Dr Hilary Martin | Postdoctoral Fellow

Martin, Hilary

As part of the East London Genes and Health Project, I am analysing exome-sequence data from British South Asian individuals with high levels of parental relatedness, in order to identify homozygous loss-of-function mutations that could be informative about gene function and, potentially, new drug targets. Additionally, I am working on the Deciphering Developmental Disorders project, trying to develop and apply methods for identifying new recessive disease genes in severe Mendelian disorders.

During my PhD in the Donnelly group in Oxford, I worked on the WGS500 project (clinical whole-genome sequencing of various disorders), patterns of recombination in humans, and population-based sequencing of the platypus. As part of WGS500, I analysed data from families with severe neurological diseases (early-onset epilepsy, plus some novel syndromes), and also evaluated different approaches for pinpointing causal mutations. I also conducted a meta-analysis of multiple cohorts in order to address the effect of maternal age on recombination rates, which had previously been controversial. Finally, I worked on a project that involved sequencing about 60 platypus samples from different parts of Australia to investigate the population genetics and history of this unique species, as well as its ten sex chromosomes.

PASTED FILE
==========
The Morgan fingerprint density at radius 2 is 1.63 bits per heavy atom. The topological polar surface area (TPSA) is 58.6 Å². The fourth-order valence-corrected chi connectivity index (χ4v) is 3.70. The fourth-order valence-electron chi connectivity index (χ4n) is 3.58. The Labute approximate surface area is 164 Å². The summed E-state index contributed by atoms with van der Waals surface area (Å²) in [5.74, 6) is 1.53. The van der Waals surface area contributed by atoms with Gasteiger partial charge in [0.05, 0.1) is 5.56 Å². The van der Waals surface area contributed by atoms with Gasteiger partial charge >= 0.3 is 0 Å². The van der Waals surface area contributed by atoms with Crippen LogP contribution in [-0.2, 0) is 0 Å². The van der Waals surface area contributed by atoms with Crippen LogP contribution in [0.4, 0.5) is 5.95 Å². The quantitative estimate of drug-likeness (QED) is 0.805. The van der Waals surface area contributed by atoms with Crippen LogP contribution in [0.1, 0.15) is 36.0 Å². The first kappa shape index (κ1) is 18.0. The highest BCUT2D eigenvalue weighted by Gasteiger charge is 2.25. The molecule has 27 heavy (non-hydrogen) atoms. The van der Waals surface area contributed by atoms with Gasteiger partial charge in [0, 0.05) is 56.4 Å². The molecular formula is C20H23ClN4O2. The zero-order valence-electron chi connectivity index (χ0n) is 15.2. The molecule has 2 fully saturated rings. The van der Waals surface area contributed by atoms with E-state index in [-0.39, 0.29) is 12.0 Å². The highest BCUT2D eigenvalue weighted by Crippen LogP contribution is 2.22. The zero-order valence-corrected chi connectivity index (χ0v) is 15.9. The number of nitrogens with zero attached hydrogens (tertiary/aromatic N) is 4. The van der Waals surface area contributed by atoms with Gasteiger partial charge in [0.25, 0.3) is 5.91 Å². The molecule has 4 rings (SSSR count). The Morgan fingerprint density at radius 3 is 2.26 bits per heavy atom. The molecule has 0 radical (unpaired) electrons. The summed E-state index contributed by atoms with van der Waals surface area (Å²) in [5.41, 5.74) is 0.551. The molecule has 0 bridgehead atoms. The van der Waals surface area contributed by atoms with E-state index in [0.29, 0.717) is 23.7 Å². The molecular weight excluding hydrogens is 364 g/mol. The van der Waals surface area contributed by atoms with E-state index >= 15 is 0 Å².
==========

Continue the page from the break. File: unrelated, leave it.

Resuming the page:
Publications

  • Factors influencing success of clinical genome sequencing across a broad spectrum of disorders.

    Taylor JC, Martin HC, Lise S, Broxholme J, Cazier JB et al.

    Nature genetics 2015;47;7;717-726

  • Multicohort analysis of the maternal age effect on recombination.

    Martin HC, Christ R, Hussin JG, O'Connell J, Gordon S et al.

    Nature communications 2015;6;7846

  • Clinical whole-genome sequencing in severe early-onset epilepsy reveals new genes and improves molecular diagnosis.

    Martin HC, Kim GE, Pagnamenta AT, Murakami Y, Carvill GL et al.

    Human molecular genetics 2014;23;12;3200-11

  • Imperfect centered miRNA binding sites are common and can mediate repression of target mRNAs.

    Martin HC, Wani S, Steptoe AL, Krishnan K, Nones K et al.

    Genome biology 2014;15;3;R51

  • Evolution of a membrane protein regulon in Saccharomyces.

    Martin HC, Roop JI, Schraiber JG, Hsu TY and Brem RB

    Molecular biology and evolution 2012;29;7;1747-56

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